Johnny Laidlay played the North Berwick course daily and his regular foursome partners were Walter de Zoete, John Penn M.P. and Arthur Balfour.  In 1886, Arthur Balfour, as Chief Secretary for Ireland was obliged to have two detectives with him at all times.  They would shadow him on the West Links, disguised among the sand dunes.  Laidlay supported the Ladies Golf Association and refereed many of their important matches along with Robert Maxwell, Leslie Balfour-Melville and Captain Charles Hutchings.  He was also a skilled photographer and often visited the Bass Rock, capturing the young gannets on camera.  The rocky stack lay a mile offshore and dominated the views from Seacliff House.  He also enjoyed catching lobsters from his boat in the harbor below the mansion.

Laidlay was a Justice of the Peace and attended Haddington Sherriff Court.  In 1899 he built Invereil House overlooking the eighth fairway on the West Links, North Berwick, where he resided with his daughter Faith Laidlay.  Following the First World War, he moved to Sunningdale with his wife Eileen where his former caddie Jimmie Sheridan from Ferrygate Farm, Dirleton was the caddie master and they called their house ‘Auldhame’ after his family estate at North Berwick.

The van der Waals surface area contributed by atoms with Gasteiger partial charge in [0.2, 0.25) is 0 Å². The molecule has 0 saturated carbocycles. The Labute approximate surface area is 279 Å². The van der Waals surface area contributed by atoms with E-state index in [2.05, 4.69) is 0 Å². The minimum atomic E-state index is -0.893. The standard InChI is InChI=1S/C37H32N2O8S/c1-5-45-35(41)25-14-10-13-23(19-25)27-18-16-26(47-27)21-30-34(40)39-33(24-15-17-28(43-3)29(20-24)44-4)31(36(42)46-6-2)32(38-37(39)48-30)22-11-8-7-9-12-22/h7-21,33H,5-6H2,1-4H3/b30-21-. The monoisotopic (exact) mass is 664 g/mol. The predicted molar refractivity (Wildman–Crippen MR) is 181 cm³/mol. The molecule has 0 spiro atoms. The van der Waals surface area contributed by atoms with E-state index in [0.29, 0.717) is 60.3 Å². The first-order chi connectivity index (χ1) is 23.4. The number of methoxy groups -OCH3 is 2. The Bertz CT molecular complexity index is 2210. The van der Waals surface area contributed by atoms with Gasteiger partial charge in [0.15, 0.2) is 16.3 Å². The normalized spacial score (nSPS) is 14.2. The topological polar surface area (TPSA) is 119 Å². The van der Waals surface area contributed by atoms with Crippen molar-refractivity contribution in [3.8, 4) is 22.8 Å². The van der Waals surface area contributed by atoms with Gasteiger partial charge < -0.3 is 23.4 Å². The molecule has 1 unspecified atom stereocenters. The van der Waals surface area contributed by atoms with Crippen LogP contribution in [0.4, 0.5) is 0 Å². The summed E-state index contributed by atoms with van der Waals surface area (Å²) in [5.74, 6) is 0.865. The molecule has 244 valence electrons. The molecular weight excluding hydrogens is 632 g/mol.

Amateur players like Johnny Laidlay and Robert Maxwell lived on independent means and were able to play golf everyday.  The Amateur Championship was originally played for among the blue-blooded fraternity and a closed shop to artisans.  The competition played over a week precluded the local tradesmen from taking part.

Even in local competitions the joiners, teachers and clerks who played to a high standard within their golf club could not compete against Maxwell or Laidlay who were full time golfers.  At the age of 61 years, Laidlay played for Sunningdale against Oxford University and was a tough opponent over 36 holes.  Laidlay and Maxwell played during a period when amateur golf was at its height of popularity and the standard was of a high quality although the professionals continued to dominate the Open Championship.  His daughter Eileen ‘Faith’ Laidlay was a member of North Berwick Ladies Golf Club and her brother Peter Laidlay was a member of Sunningdale Golf Club.  Johnny Laidlay died on the 15th of July, 1940, aged 80 years old and is buried in Holy Trinity Cemetery, Sunningdale, Berkshire.